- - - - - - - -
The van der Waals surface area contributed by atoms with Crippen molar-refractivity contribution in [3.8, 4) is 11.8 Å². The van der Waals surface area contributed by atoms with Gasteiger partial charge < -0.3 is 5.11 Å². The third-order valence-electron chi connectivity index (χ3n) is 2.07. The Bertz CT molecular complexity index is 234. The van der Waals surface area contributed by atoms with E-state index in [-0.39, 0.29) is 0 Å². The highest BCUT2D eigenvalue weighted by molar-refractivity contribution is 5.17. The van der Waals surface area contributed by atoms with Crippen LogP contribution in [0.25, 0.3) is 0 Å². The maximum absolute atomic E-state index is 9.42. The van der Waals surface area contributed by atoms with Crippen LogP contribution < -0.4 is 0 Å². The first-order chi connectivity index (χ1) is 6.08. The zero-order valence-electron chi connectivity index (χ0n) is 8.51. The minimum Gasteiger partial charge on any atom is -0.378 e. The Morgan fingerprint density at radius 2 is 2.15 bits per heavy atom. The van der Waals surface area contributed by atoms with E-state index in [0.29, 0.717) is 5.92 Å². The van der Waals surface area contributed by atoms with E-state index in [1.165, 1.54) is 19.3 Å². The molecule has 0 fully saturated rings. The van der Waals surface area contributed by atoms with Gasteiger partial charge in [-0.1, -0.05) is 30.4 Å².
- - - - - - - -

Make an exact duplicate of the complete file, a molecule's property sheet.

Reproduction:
The van der Waals surface area contributed by atoms with Crippen molar-refractivity contribution in [3.8, 4) is 11.8 Å². The van der Waals surface area contributed by atoms with Gasteiger partial charge < -0.3 is 5.11 Å². The third-order valence-electron chi connectivity index (χ3n) is 2.07. The Bertz CT molecular complexity index is 234. The van der Waals surface area contributed by atoms with E-state index in [-0.39, 0.29) is 0 Å². The highest BCUT2D eigenvalue weighted by molar-refractivity contribution is 5.17. The van der Waals surface area contributed by atoms with Crippen LogP contribution in [0.25, 0.3) is 0 Å². The maximum absolute atomic E-state index is 9.42. The van der Waals surface area contributed by atoms with Crippen LogP contribution < -0.4 is 0 Å². The first-order chi connectivity index (χ1) is 6.08. The zero-order valence-electron chi connectivity index (χ0n) is 8.51. The minimum Gasteiger partial charge on any atom is -0.378 e. The Morgan fingerprint density at radius 2 is 2.15 bits per heavy atom. The van der Waals surface area contributed by atoms with E-state index in [0.29, 0.717) is 5.92 Å². The van der Waals surface area contributed by atoms with E-state index in [1.165, 1.54) is 19.3 Å². The molecule has 0 fully saturated rings. The van der Waals surface area contributed by atoms with Gasteiger partial charge in [-0.1, -0.05) is 30.4 Å².